Senate panel advises CBN on banks’ recapitalization

The Chairman of the Senate Committee on Banking, Insurance and Other Financial Institutions, Tokunbo Abiru, has called on the Central Bank of Nigeria to ensure banks put the liquidity that would result from the recapitalisation exercise to productive sectors of the economy.

Abiru said this in his goodwill message at the swearing-in of the 23rd President/Chairman of the Council of the Chartered Institute of Bankers, Professor Pius Olanrewaju, on Friday in Lagos.

The senator recalled that in the aftermath of the 2005 capitalisation exercise, some banks had made poor investment choices, which necessitated another round of capitalisation years later.

“Much as I welcome the CBN’s recapitalisation programme, the lessons of the aftermath of the 2005 recapitalisation, which revealed the downsides of unchecked liquidity, must be borne in mind.

“It will be recalled that many banks at the time, awash with capital, resorted to investments that destroyed value, necessitating subsequent reforms that led to another round of recapitalisation, five years later, in 2010.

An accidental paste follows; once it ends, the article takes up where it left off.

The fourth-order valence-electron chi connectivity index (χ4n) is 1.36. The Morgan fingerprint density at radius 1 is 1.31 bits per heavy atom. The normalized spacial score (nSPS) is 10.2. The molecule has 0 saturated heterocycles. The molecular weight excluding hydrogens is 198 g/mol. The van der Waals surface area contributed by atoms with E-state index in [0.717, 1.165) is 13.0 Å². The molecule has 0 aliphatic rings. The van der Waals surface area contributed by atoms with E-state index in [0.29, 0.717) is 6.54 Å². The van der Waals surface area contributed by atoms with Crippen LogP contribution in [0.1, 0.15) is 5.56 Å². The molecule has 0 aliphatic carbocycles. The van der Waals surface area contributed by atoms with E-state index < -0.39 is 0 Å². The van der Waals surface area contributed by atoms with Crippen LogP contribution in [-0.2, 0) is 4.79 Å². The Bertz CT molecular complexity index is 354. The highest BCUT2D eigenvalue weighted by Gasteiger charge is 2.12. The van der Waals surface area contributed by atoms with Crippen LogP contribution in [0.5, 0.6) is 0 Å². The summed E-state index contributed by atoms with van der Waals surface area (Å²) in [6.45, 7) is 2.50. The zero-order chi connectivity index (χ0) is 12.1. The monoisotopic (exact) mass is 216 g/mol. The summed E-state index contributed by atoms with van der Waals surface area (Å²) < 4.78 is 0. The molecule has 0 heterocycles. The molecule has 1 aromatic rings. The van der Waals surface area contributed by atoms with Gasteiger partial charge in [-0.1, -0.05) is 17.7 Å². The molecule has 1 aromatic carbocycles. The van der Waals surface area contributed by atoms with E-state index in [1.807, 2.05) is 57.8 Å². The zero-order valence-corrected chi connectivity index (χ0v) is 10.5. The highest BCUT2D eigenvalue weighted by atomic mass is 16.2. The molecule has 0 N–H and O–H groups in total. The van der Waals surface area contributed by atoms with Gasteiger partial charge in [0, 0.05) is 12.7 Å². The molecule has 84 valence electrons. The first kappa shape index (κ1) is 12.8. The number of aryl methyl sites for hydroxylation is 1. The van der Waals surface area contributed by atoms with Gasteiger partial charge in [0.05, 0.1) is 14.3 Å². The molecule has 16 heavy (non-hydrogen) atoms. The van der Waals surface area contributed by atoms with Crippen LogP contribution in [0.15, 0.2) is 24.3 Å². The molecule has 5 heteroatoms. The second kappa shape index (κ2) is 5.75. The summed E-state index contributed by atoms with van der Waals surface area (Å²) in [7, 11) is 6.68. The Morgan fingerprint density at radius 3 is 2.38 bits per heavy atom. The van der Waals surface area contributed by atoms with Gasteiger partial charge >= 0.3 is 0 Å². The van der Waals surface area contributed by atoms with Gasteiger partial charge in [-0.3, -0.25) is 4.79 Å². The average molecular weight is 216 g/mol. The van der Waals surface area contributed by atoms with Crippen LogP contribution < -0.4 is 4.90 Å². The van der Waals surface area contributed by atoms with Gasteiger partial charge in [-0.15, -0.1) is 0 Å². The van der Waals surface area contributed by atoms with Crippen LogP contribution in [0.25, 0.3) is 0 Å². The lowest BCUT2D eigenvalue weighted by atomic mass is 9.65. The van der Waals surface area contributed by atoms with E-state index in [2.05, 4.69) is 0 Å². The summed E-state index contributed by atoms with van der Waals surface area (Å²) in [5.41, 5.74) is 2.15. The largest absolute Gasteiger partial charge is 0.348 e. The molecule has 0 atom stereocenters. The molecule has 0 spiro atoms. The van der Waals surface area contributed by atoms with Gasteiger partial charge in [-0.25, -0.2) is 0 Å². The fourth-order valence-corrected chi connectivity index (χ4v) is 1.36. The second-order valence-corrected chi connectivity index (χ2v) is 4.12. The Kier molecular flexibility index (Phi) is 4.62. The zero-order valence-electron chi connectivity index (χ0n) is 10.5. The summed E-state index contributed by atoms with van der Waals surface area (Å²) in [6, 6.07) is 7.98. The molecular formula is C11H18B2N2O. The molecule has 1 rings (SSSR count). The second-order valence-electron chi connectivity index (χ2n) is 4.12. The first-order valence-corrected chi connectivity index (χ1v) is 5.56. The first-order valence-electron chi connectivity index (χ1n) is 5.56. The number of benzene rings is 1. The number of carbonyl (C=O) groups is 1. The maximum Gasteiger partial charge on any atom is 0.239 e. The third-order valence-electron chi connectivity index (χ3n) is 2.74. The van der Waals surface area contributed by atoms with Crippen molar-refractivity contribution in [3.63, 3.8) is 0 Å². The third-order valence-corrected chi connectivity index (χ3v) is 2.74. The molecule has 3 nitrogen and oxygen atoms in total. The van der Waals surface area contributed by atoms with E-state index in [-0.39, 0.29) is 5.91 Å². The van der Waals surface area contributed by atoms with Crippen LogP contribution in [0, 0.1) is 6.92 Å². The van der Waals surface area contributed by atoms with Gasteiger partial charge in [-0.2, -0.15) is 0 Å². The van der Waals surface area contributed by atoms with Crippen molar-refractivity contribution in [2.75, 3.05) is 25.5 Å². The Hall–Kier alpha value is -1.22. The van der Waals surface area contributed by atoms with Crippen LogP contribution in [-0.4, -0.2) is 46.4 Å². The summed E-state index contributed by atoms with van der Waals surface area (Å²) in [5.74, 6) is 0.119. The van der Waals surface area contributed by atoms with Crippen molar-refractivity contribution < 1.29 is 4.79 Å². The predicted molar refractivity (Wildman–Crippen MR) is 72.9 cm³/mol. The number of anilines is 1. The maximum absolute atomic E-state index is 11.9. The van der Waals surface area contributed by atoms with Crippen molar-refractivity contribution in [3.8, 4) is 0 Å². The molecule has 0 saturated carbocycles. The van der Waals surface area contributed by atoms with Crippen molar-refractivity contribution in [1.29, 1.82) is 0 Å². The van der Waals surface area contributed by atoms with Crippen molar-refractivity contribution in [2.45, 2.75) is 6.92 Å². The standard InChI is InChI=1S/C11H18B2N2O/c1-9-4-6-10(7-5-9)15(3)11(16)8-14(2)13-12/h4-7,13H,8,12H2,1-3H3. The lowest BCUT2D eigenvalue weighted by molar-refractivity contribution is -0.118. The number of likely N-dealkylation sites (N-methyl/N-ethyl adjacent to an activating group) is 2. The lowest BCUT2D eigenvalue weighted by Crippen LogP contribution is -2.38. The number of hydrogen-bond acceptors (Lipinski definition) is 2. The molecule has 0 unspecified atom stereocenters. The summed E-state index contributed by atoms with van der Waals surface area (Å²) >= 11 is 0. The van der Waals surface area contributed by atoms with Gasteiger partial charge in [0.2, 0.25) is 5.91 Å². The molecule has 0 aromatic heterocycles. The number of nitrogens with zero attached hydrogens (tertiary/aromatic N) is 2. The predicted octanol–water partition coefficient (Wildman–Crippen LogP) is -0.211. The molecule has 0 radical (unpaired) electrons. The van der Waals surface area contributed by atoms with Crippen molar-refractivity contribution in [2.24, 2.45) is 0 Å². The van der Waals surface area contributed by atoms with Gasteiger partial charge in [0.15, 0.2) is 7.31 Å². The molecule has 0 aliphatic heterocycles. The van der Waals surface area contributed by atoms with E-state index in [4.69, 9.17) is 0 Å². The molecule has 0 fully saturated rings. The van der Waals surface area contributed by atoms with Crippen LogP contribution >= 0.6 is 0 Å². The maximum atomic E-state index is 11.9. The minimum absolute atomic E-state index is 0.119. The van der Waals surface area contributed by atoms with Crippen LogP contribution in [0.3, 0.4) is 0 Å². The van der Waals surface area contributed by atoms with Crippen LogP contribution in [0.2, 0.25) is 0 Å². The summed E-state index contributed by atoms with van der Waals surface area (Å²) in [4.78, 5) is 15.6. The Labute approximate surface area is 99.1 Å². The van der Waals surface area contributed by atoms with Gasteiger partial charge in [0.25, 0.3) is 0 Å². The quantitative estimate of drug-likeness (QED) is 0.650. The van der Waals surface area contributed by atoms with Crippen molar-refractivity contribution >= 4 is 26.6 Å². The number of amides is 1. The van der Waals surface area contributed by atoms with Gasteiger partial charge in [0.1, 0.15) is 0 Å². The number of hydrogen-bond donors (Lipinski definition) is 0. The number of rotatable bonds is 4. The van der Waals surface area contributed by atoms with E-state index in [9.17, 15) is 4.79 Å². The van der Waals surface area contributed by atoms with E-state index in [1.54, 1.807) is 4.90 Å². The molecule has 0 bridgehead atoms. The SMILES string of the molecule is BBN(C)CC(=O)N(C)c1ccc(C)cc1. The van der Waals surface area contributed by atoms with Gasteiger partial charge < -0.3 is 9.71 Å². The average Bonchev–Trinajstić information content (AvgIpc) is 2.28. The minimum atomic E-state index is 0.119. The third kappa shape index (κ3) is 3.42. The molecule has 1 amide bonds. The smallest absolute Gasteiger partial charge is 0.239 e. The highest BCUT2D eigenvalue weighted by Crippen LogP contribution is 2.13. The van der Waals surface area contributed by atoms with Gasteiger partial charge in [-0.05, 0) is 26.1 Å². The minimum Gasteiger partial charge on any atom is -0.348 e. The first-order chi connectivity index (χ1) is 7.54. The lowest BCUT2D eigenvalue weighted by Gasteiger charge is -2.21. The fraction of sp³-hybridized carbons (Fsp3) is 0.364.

“To prevent a recurrence, the CBN must exercise vigilant supervision to ensure that post-recapitalisation liquidity is judiciously deployed in productive assets that stimulate economic growth,” he said.

Abiru also called on the apex bank to engage with other regulators and players in the banking sector on the exclusion of retained earnings from the recognised capital base of the banks.

Recall that the Institute of Chartered Accountants of Nigeria has also called on the apex banks to reconsider the exclusion of retained earnings.

He also maintained that the rationale for an upward review of the capital base of banks cannot be overemphasised.

The Senate committee chairman also called for an upward review of the regulators’ capital requirements.

He said it had “become necessary at this time and I am pleased to note that it is part of the proposed amendments to the CBN and NDIC Acts, currently being considered by the National Assembly.”

Both the CBN Act and the NDIC Act have passed the second reading in the Senate.

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